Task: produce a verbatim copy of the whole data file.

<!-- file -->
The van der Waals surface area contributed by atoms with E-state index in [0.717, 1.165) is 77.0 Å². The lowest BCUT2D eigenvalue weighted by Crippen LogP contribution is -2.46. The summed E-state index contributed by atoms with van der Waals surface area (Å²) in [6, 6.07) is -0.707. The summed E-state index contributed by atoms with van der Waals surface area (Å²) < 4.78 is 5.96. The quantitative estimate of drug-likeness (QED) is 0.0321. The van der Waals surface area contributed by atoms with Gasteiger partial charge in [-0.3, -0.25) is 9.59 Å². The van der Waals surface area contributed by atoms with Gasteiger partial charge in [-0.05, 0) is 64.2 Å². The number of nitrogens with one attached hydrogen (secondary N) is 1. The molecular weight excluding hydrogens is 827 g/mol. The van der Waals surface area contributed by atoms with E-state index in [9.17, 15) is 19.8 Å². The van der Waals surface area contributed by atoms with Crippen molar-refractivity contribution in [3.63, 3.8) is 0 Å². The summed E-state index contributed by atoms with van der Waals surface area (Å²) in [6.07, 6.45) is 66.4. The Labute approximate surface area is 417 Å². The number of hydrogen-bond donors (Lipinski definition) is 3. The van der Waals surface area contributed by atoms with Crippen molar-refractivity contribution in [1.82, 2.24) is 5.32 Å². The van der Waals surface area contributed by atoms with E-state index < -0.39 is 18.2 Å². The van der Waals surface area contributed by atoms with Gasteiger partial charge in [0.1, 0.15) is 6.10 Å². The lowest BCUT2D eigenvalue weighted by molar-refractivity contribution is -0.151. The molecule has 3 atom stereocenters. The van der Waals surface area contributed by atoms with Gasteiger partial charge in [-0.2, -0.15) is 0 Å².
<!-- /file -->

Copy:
The van der Waals surface area contributed by atoms with E-state index in [0.717, 1.165) is 77.0 Å². The lowest BCUT2D eigenvalue weighted by Crippen LogP contribution is -2.46. The summed E-state index contributed by atoms with van der Waals surface area (Å²) in [6, 6.07) is -0.707. The summed E-state index contributed by atoms with van der Waals surface area (Å²) < 4.78 is 5.96. The quantitative estimate of drug-likeness (QED) is 0.0321. The van der Waals surface area contributed by atoms with Gasteiger partial charge in [-0.3, -0.25) is 9.59 Å². The van der Waals surface area contributed by atoms with Gasteiger partial charge in [-0.05, 0) is 64.2 Å². The number of nitrogens with one attached hydrogen (secondary N) is 1. The molecular weight excluding hydrogens is 827 g/mol. The van der Waals surface area contributed by atoms with E-state index in [9.17, 15) is 19.8 Å². The van der Waals surface area contributed by atoms with Crippen molar-refractivity contribution in [3.63, 3.8) is 0 Å². The summed E-state index contributed by atoms with van der Waals surface area (Å²) in [6.07, 6.45) is 66.4. The Labute approximate surface area is 417 Å². The number of hydrogen-bond donors (Lipinski definition) is 3. The van der Waals surface area contributed by atoms with Crippen molar-refractivity contribution in [1.82, 2.24) is 5.32 Å². The van der Waals surface area contributed by atoms with E-state index < -0.39 is 18.2 Å². The van der Waals surface area contributed by atoms with Gasteiger partial charge in [0.1, 0.15) is 6.10 Å². The lowest BCUT2D eigenvalue weighted by molar-refractivity contribution is -0.151. The molecule has 3 atom stereocenters. The van der Waals surface area contributed by atoms with Gasteiger partial charge in [-0.2, -0.15) is 0 Å².